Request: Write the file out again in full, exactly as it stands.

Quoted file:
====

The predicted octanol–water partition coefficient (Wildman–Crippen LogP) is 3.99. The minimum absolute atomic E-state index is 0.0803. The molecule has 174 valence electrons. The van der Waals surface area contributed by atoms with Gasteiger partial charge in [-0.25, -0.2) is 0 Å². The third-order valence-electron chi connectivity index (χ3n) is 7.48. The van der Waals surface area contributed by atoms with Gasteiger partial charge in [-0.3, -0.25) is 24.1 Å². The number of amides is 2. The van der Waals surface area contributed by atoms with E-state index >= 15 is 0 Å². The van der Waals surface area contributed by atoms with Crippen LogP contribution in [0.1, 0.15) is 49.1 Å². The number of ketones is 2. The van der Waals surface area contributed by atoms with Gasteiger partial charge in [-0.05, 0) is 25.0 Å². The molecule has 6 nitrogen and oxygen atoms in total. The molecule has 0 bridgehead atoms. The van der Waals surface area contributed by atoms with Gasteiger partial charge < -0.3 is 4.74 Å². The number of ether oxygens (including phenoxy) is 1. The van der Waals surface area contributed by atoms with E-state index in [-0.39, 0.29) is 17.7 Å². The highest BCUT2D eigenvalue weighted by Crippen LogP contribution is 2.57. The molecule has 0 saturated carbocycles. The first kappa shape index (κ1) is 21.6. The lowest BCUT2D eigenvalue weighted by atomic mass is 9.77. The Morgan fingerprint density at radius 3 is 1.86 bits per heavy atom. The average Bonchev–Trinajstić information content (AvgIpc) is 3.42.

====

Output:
The predicted octanol–water partition coefficient (Wildman–Crippen LogP) is 3.99. The minimum absolute atomic E-state index is 0.0803. The molecule has 174 valence electrons. The van der Waals surface area contributed by atoms with Gasteiger partial charge in [-0.25, -0.2) is 0 Å². The third-order valence-electron chi connectivity index (χ3n) is 7.48. The van der Waals surface area contributed by atoms with Gasteiger partial charge in [-0.3, -0.25) is 24.1 Å². The number of amides is 2. The van der Waals surface area contributed by atoms with E-state index >= 15 is 0 Å². The van der Waals surface area contributed by atoms with Crippen LogP contribution in [0.1, 0.15) is 49.1 Å². The number of ketones is 2. The van der Waals surface area contributed by atoms with Gasteiger partial charge in [-0.05, 0) is 25.0 Å². The molecule has 6 nitrogen and oxygen atoms in total. The molecule has 0 bridgehead atoms. The van der Waals surface area contributed by atoms with Gasteiger partial charge < -0.3 is 4.74 Å². The number of ether oxygens (including phenoxy) is 1. The van der Waals surface area contributed by atoms with E-state index in [-0.39, 0.29) is 17.7 Å². The highest BCUT2D eigenvalue weighted by Crippen LogP contribution is 2.57. The molecule has 0 saturated carbocycles. The first kappa shape index (κ1) is 21.6. The lowest BCUT2D eigenvalue weighted by atomic mass is 9.77. The Morgan fingerprint density at radius 3 is 1.86 bits per heavy atom. The average Bonchev–Trinajstić information content (AvgIpc) is 3.42.